Joe Matthews blue pencils, on layout paper, twice size, then scan and colour up on photoshop. lettering in Illustrator,
Andrew Dodd You may find it handy to convert your own hand writing to a font you can use in photoshop too. I also have a similar method of working and it can help with a story to switch media like that. http://www.myscriptfont.com/
Whilst I use photoshop alot to create digital art, I DO still do things the old fashioned way for certain art...and I love it! example...Clint...all done by hand, not a pixel in sight...
Stephen White I'm totally traditional....except for the colouring. I letter on the computer too, was surprised to see you drawing the bubbles into the artwork.
Toby Reeve I occasionally wonder whether and how artists balance being digital only with this meaning there is no other income from selling the pages at a later date.
Davey Jones Bristol board, pencil and dippy nibs here, too. Some years ago at Viz we decided to buy enough Gillott 303 nibs to last us until we die, and divided them up between us. My pile of little boxes doesn't look very big at all. Hate opening a new one, because I feel the chill of the grave.
Paul Savage I don't even use bristol board. Pencil on a pre printed border, then inked over with a rotring artpen. Letter on there as well. Then I scan, and tinker. It's just what I find quickest.
Yup, I'm pens, pencils and paper all the way!
David Roach Oh, I still use pencil on paper, which I then ink with a dip pen or brush, though I use fine line markers as well. My latest Judge Andersoin strip ( in Prog 2000) was also painted in Gouache. But I did a few panels just in pencil so yu probably can't get more retro. You are not alone Kev.
Nick Brennan Oh dear. I'm all over the place with what I use. Started with pen & ink on some hot-pressed paper from Letraset, but that was no good when the Dandy went full colour; so switched to watercolour paper for the colouringwifedroid to use acrylic paint on. Then she got Photoshop and since then it's been various pens (dip, unipin, Artpen) on various papers (bristol, cartridge, printer) for scanning. A lot of this switching about after being somewhat frustrated by finding areas of paper where the ink will start to bleed all over the shop for no apparent reason. After I've pencilled it all up and inked half of it, usually. Nnnngh. So in the pursuit of a nice clean line, I am now grappling with a Wacom tablet, at least for some of the stuff I do.
Michael How Well Kev Sutherland, I'm a comic artist of a different sort, but as a live performer you'll be pleased to know that I too remain one hundred per cent analogue. This is largely due to the fact that no one in TV will give me a job, but I don't care!
Sarah Joy I'm an occasional illustrator - I use pencil on sketchbook, then layout paper, then over the top in Pilot pen (when my Rotrings got a bit unreliable), then scan, occasionally vectorise in Illustrator then colour and chop about in Illustrator or Cocopop.
Davy Francis Yes Key, pen and ink all the way ( but no pencils)!!
Simon Wyatt Still old school pencils, ink on paper.
Anji Jane Cuttler Pens, pencils, paper , rubbers, pastels & charcoal & anything hands on , love all of the earthy stuff x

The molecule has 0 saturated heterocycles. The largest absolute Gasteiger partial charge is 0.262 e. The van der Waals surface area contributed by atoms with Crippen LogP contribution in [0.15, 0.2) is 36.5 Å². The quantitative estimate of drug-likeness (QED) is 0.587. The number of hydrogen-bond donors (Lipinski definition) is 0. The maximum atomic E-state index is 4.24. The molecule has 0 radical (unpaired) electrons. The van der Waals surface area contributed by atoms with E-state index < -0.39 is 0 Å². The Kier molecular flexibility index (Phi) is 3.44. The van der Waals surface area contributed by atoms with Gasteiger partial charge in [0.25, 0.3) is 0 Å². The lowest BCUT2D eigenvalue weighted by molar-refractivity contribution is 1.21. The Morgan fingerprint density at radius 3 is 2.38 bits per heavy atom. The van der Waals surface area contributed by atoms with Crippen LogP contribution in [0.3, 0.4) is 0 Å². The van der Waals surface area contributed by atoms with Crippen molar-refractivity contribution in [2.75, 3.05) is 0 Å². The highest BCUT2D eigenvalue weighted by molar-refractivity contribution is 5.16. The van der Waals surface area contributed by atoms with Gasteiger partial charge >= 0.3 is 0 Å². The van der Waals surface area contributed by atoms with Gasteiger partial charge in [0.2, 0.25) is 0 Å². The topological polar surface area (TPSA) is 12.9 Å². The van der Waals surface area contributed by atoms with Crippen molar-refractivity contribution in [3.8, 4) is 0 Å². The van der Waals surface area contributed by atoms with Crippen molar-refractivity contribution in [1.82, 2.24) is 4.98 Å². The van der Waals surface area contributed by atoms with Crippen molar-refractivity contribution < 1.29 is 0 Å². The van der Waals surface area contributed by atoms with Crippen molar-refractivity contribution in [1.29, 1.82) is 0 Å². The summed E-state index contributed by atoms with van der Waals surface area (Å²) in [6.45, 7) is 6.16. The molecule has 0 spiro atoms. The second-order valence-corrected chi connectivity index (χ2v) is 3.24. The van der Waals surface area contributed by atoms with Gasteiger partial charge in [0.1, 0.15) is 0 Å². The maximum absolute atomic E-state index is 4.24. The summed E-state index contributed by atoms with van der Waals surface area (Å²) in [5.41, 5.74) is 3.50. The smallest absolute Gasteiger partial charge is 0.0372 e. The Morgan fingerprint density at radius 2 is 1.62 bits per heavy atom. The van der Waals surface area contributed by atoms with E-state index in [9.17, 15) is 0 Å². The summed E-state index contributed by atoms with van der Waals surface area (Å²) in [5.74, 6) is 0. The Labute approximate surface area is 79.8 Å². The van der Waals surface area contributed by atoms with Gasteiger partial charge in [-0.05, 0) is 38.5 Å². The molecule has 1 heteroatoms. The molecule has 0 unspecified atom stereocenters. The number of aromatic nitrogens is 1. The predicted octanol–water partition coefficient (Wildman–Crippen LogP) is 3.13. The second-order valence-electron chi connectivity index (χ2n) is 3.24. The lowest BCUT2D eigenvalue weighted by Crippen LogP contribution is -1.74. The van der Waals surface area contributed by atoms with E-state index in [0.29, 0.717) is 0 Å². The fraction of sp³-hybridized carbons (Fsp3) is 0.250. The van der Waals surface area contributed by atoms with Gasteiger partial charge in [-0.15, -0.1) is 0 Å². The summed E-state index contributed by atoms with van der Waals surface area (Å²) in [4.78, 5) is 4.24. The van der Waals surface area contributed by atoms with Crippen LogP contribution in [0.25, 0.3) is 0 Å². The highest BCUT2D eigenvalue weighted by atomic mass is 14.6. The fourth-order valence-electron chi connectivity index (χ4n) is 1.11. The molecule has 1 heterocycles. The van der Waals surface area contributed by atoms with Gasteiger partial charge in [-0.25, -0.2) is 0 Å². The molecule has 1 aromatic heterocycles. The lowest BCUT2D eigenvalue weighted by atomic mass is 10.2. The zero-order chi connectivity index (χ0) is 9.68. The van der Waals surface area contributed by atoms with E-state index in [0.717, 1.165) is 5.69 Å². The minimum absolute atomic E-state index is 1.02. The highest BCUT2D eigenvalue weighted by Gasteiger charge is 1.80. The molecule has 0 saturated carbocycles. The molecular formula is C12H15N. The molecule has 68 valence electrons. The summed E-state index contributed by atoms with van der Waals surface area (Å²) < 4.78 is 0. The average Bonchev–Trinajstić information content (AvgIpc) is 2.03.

Haven't touched a pencil since I got the tablet… and I'm a little ashamed to admit that. Miss my favourite pencils :-(
Ryobina Polfuss I create illustrated paper puppet colouring kits, a moving thing which you can't really do on a computer. I use pencil & ink, and a (home built) light box to build the layers. I even hand write all the instructions. (at some point I did start using my photocopier to make the reduced size instructional image because that's faster than hand drawing it. And I use a photocopier to reproduce the finished papers to sell.)
Roderick McKie I know people who do a combination. That's among both comic artists and book illustrators. They pencil, sometimes small, with full pages on A4, increase them on the computer to A3 and work them up to a finish. That's the line work done and often that's...See More
Tony O'Donnell I am still traditional - I have tried with the computer but I struggle with it.
Seán Michael Wilson If it aint broke, dont update it!
Pete Renshaw My working method is as follows and has evolved for speed. HB pencil on Bristol Board. Ink over with Pentel Brushpen and Sharpies, the brushpen gives the same cursive line as a good sable but indian ink is an environmental hazard, you can knock it over. Indian ink is wonderful and gives a dense black but takes too long to dry. Problem solved by scanning and adjusting blacks in Photoshop which is quicker. Work on the image in Manga Studio, correcting mistakes, adding hatching and cutting into the blacks. MS includes tools that can be set to feather each line etc. Make a mistake and you 'undo' so you can be bold and experimental. Then turn Layer to multiply and check the lighthouse symbol so that the B&W layer becomes a guide. Colour on layers below. Move on to the next image in 110 page graphic novel without guilt.
Penny Sharp I use pencil on paper and then ink - usually just cartridge though - sometimes colour on the cartridge, sometimes scan and colour
Mark Irwin You mean there are easier ways to do this?:) 100% traditional here.
Richard Stone Still working freehand traditional, Kev, can't focus any other way than the pencil/pen biting the paper/bristol board.
Only use digital to tweak contrast and blacks and greyscale prior to printing.